The Treasury Committee has published its second report on the Economic Impact of Coronavirus. It argues that the furlough scheme, which is due to come to an end on 31 October 2020, should be extended to some sectors that have been particularly hard hit by social distancing rules. It argues that the government should target those businesses who would have a viable long term future if they were "supported either by their owners or by taxpayers beyond the expiry of the CJRS".
Pressure is mounting on the government to extend the scheme from other organisations.
The Institute for Public Policy Research recommends that the government introduce a Coronavirus work sharing scheme to run until the end of March 2021. It recommends that the government pay 60% of a worker's wages for any hours not worked with the employer topping up 20%. In order to encourage part time working, the government would also pay 10% of all hours worked. The total subsidy for worked and non worked hours would be capped at £2,500 per worker. However, it argues that the subsidy should only be available to those businesses that are viable over the medium to long term who meet certain conditions.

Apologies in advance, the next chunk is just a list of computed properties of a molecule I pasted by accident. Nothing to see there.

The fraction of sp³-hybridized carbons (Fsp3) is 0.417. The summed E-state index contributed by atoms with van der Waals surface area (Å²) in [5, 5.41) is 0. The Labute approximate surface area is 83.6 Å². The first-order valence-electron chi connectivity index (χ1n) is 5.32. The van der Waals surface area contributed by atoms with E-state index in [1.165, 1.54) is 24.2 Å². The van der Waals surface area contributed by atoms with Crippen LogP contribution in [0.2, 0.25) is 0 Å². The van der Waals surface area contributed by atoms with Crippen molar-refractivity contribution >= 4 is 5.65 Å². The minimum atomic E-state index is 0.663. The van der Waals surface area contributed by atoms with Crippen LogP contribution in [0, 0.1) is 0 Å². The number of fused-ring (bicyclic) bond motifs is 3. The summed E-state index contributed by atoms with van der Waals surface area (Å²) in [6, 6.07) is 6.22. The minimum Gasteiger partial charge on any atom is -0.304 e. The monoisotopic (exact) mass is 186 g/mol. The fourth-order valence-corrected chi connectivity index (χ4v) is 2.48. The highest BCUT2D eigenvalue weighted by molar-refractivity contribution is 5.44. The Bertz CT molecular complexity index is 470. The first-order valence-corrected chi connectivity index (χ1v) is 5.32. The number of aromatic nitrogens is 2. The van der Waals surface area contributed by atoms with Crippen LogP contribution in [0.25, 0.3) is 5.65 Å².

The TUC recommends that the government should create a new Jobs Retention Deal under which businesses would receive a grant covering 70% of a worker's wages for hours not worked. Their employer would then have to top this up by 10%. It also recommends that workers who are working less than 50% of their usual hours should be able to take part in the government funded 'National Retraining Scheme'.
Earlier this week, Parliament had a debate on the ‘Protection of jobs and businesses’ and was asked by opposition parties to extend the furlough scheme to help particular sectors. The government, in line with its previous comments, said that it would not extend the scheme because of uncertainties about "which sectors would not be provided with furlough, how we would treat and define supply chains, and when such a scheme would end".
It remains to be seen whether the government will change its mind if unemployment spirals in the coming months.
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